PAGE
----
The combination of some targeted Google searching and many hours spent in local hardware stores yielded a handful of promising ideas.  For example, when working on the question of how to secure the prints inside the cart to prevent them from rattling when the cart rolls over a bump, I was able to combine several items to create a few versions of an idea for clamping a padded bar against the prints, either pushing them down into the channels or back against another pad that sits behind them.  

Although these solutions represent substantial improvement over the original pilot cart design, they are also likely to be just one iteration in the design process, leading eventually to even more streamlined solutions.  



Combining features

The idea came to me recently to combine two features that the cart will need - a way to hold the prints securely when the cart is moving as described above, and a place to put the prints so they can be sanitized before returning them to the cart - into a single fixture.  By prototyping a specialized rocking hinge, I came up with a way to push a padded surface against the prints in the cart, and then rock that fixture upward to create either a flat or slightly angled place to put the prints for cleaning.  

I'll need to compare a few options for how to lock the fixture into each of the desired positions, but I think this could be a great way to meet both needs while also reducing the amount of material that I expected to use for a work surface on the top of the cart.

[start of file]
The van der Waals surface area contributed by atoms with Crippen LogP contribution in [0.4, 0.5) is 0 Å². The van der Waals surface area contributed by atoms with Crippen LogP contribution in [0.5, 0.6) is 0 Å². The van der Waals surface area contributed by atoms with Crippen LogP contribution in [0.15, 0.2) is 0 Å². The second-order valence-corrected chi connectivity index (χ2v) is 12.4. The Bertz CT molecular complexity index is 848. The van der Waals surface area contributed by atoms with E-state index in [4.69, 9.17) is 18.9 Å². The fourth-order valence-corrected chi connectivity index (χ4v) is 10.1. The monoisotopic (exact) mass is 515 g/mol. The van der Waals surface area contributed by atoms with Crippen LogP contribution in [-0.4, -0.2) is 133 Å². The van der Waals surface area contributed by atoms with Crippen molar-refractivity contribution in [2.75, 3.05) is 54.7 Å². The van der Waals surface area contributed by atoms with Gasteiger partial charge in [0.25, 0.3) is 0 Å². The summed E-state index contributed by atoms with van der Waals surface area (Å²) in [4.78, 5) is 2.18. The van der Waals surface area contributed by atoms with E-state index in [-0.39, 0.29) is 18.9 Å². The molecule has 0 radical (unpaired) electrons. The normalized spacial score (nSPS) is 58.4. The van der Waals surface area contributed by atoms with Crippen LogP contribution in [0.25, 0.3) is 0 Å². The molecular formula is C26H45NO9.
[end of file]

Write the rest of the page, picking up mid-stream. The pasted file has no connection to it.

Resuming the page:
Exploring Funding Models

Funding is needed to take the feedback and design insights outlined above and develop them into a production-ready unit.  In addition to this development work, my conversations with various hospitals about the program has revealed that while some hospitals may be able to self-fund the program, many simply are not structured to do so.  Therefore, in order to bring this program into hospitals nation-wide and around the world, some form of outside funding will need to be secured.  

Some have suggested using a crowdfunding platform like Kickstarter or GoFundMe to raise the money needed to complete the development work, and I'm looking into this option.  Crowdfunding is not a viable option, however, for the program costs involved in establishing the Healing Art Cart in each hospital unit.  Without some specific draw to providing the program in a specific place, crowdfunding seems likely to be a one-time opportunity, as people will not be likely to contribute over and over for each successive implementation of the program.  

Two remaining options are to secure corporate funding through a corporation that has an interest in promoting patient wellbeing, or to form a partnership with a non-profit whose mission aligns with the goals of the program, who would pursue grant funding and act as the fiduciary when funding is secured.   

I welcome individuals or organizations who may be able to help with funding the Healing Art Cart on a larger scale to contact me or make a donation using the buttons below.